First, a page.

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such a degree. In some these terrors do not seem to be so sharp, when near comfort, as before ; their convictions have not seemed to work so much that way, but they seem to be led further down into their own hearts, to a further sense of their own universal depravity, and deadness in sin. The corruption of the heart has discovered itself in various exercises in the time of legal convictions; sometimes it appears in a great struggle, like something roused by an enemy, and Satan the old inhabitant seems to exert himself, like a serpent disturbed and enraged. Many in such circumstances, have felt a great spirit of envy, towards the godly, especially towards those that are thought to have been lately converted, and most of all towards acquaintances and companions, when they are thought to be converted : Indeed some have felt many heart risings against God, and murmurings at his ways of dealing with mankind, and his dealings with themselves in particular. It has been much insisted on, both in public and private, that persons should have the utmost dread of such envious thoughts, which, if allowed, tend exceedingly to quench the spirit of God, if not to provoke him finally to forsake them. And when such a spirit has much prevailed, and persons have not so earnestly strove against it as they ought to have done, it has seemed to be exceedingly to the hinderance of the good of their souls: But in some other instances, where persons have been much terrified at the sight of such wickedness in their hearts, God has brought good to them out of evil ; and made it a means of convincing them of their own desperate sinfulness, and bringing them off from all self confidence. The drift of the spirit of God in his legal strivings with persons, has seemed most evidently to be, to make way for, and to bring to, a conviction of their absolute dependence on his sovereign power and grace, and universal necessity of a me". diator, by leading them more and more to a sense of their exceeding wickedness, and guiltiness in his sight; the pollution, and insufficiency of their own righteousness, that they can in no wise help themselves, and that God would be wholly just and righteous in rejecting them, and all that they do, and in casting them off for ever : Though there be a vast variety, as

to the manner, and distinctness of persons’ convictions of these things. As they are gradually more and more convinced of the corruption and wickedness of their hearts, they seem to themselves to grow worse and worse, harder and blinder, and more desperately wicked, instead of growing better; They are ready to be discouraged by it, and oftentimes never think themselves so far off from good, as when they are nearest. Under the sense which the spirit of God gives them of their sinfulness, they often think that they differ from all others; their hearts are ready to sink with the thought, that they are the worst of all, and that none ever obtained mercy that were so wicked as they. When awakenings first begin, their consciences are commonly most exercised about their outward vicious course, or other acts of sin; but afterwards, are much more burdened with a sense of heart sins, the dreadful corruption of their nature, their enmity against God, the pride of their hearts, their unbelief, their rejection of Christ, the stubbornness and obstinacy of their wills; and the like. In many, God makes much use of their own experience, in the course of their awakenings and endeavors after saving good, to convince them of their own vile emptiness and universal depravity. Very often under first awakenings, when they are brought to reflect on the sin of their past lives, and have something of a terrifying sense of God's anger, they set themselves to walk more strictly, and confess their sins, and perform many religious duties, with a secret hope of appeasing God's anger, and making up for the sins they have committed : And oftentimes, at first setting out, their affections are moved, and they are full of tears, in their confessions and prayers, which they are ready to make very much of, as though they were some atonement, and had power to move correspondent affections in God too : And hence they are for a while big with expectation of what God will do for them; and conceive that they grow better apace, and shall soon be thoroughly converted. But these affections are but short lived, they quickly find that they fail, and then they think themselves to be grown worse again; they do not find such a prospect of being soon converted as they thought ; instead of being nearer, they seem to be farther off; their hearts they think are grown harder, and by this means their fears of perishing greatly increase. But though they are disappointed, they renew their attempts again and again; and still as their attempts are multiplied, se are their disappointments; all fail, they see no token of having inclined God's heart to them, they do not see that he hears their prayer at all, as they expected he would ; and sometimes there have been great temptations arising hence to leave off seeking, and to yield up the case. But as they are still more terrified with fears of perishing, and their former hopes of prevailing on God to be merciful to them in a great measure fail, sometimes their religious affections have turned into heart risings against God, because that he would not pity them, and seems to have little regard to their distress and piteous cries, and to all the pains they take : They think of the mercy that God has shown to others, how soon, and how casily others have obtained comfort, and those too that were worse than they, and have not labored so much as they have done, and sometimes they have had even dreadful blasphemous thoughts, in these circumstances. But when they reflect on these wicked workings of heart against God, if their convictions are continued, and the spirit of God is not provoked utterly to forsake them, they have more distressing apprehensions of the anger of God towards those, whose hearts work after such a sinful manner about him ; and it may be have great fears that they have committed the unpardonable sin, or that God will surely never shew mercy to them that are such vipers : And are often tempted to leave off in despair. But then perhaps, by something they read or hear of the infinite mercy of God, and allsufficiency of Christ for the chief of sinners; they have some encouragement and hope renewed; but think that as yet they are not fit to come to Christ, they are so wicked that Christ will never accept of them : And then it may be they set themselves upon a new course of fruitlessendeavors in their own strength to make themselves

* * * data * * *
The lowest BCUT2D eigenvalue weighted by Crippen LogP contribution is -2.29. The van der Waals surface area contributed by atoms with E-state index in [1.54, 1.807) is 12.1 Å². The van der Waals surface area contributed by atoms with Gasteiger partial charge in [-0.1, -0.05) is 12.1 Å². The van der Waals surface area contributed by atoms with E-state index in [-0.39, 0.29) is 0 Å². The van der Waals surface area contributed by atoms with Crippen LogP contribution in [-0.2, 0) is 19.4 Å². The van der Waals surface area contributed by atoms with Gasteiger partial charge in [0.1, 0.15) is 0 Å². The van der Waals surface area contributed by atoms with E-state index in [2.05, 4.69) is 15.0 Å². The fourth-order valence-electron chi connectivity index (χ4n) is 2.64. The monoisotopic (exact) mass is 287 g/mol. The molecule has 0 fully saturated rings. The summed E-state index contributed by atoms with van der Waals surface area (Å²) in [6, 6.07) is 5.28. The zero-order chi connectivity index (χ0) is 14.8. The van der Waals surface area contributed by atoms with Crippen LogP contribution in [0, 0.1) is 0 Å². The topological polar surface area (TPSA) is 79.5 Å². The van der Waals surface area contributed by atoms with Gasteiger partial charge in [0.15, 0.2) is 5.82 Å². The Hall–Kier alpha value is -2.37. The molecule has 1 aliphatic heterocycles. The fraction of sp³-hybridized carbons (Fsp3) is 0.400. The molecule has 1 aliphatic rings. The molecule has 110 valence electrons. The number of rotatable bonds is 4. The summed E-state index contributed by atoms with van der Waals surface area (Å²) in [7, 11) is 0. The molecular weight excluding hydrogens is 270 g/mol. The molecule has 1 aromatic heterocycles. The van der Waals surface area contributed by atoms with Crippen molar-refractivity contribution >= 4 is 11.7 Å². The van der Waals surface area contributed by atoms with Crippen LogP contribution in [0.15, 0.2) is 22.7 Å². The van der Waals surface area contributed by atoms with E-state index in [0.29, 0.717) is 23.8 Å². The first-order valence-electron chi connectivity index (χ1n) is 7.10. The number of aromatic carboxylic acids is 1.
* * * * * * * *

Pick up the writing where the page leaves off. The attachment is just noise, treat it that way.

better, and still meet with new disappointments: They are earnest to inquire what they shall do They do not know but there is something else to be done, in order to their obtaining converting grace, that they have never done yet. It may be they hope that they are something better than they were; but then the pleasing dream all vanishes again. If they are told that they trust too much to their own strength and righteousness, they cannot unlearn this practice all at once, and find not yet the appearance of any good, but all looks as dark as midnight to them. Thus they wander about from mountain to hill, seeking rest and finding none : When they are beat out of one refuge they fly to another, till they are, as it were, debilitated, broken, and subdued with legal humblings; in which God gives them a conviction of their own utter helplessness and insufficiency, and discovers the true remedy in a clearer knowledge of Christ and his gospel. When they begin to seek salvation, they are commonly profoundly ignorant of themselves; they are not sensible how blind they are, and how little they can do towards bringing themselves to see spiritual things aright, and towards putting forth gracious exercises in their own souls; they are not sensible how remote they are from love to God, and other holy dispositions, and how dead they are to sin. When they see unexpected pollution in their own hearts, they go about to wash away their own defilements, and make themselves clean ; and they weary themselves in vain, till God shews them it is in vain, and that their help is not where they have sought it, but clsewhere. But some persons continue wandering in such a kind of labyrinth, ten times as long as others, before their own experience will convince them of their insufficiency; and so it appears not to be their own experience only, but the convincing influence of God's spirit with their experience, that attains the effect: And God has of late abundantly shown that he does not need to wait to have men convinced by long and often repeated, fruitless trials; for in multitudes of instances he has made a shorter work of it : He has so awakened and convinced persons consciences, and made them so sensible of their exceeding great vileness, and given them such a sense of his wrath against sin, as has quickly overcome all their vain self confidence, and borne them down into the dust before a holy and righteous God. There have been some who have not had great terrors, but have had a very quick work. Some of those that have not had so deep a conviction of these things before their conversion, have, it may be, much more of it afterwards. God has appeared far from limiting himself to any certain method in his proceedings with sinners under legal convictions. In some instances it seems easy for our reasoning powers to discern the methods of divine wisdom, in his dealings with the soul under awakenings : In others his footsteps cannot be traced, and his ways are past finding out : And some that are less distinctly wrought upon, in what is preparatory to grace, appear no less eminent in gracious experiences afterwards. There is in nothing a greater difference, in different persons, than with respect to the time of their being under trouble; some but a few days, and others for months or years. There were many in this town that had been before this ef. fusion of God's spirit upon us, for years, and some for many years, concerned about their salvation ; though probably they were not thoroughly awakened, yet they were concerned to such a degree as to be very uneasy, so as to live an uncomfortable, disquieted life, and so as to continue in a way of taking considerable pains about their salvation, but had never obtained any comfortable evidence of a good estate, who now in this extraordinary time have received light; but many of them were some of the last : They first saw multitudes of others rejoicing, and with songs of deliverance in their mouths, who seemed wholly careless and at ease, and in pursuit of vanity, while they had been bowed dewn with solicitude about their souls ; yea, some had lived licentiously, and so continued till a little before they were converted, and grew up to a holy rejoicing in the infinite blessings God had bestowed upon them. And whatever minister has a like occasion to deal with souls, in a flock under such circumstances, as this was in the Vol. III. E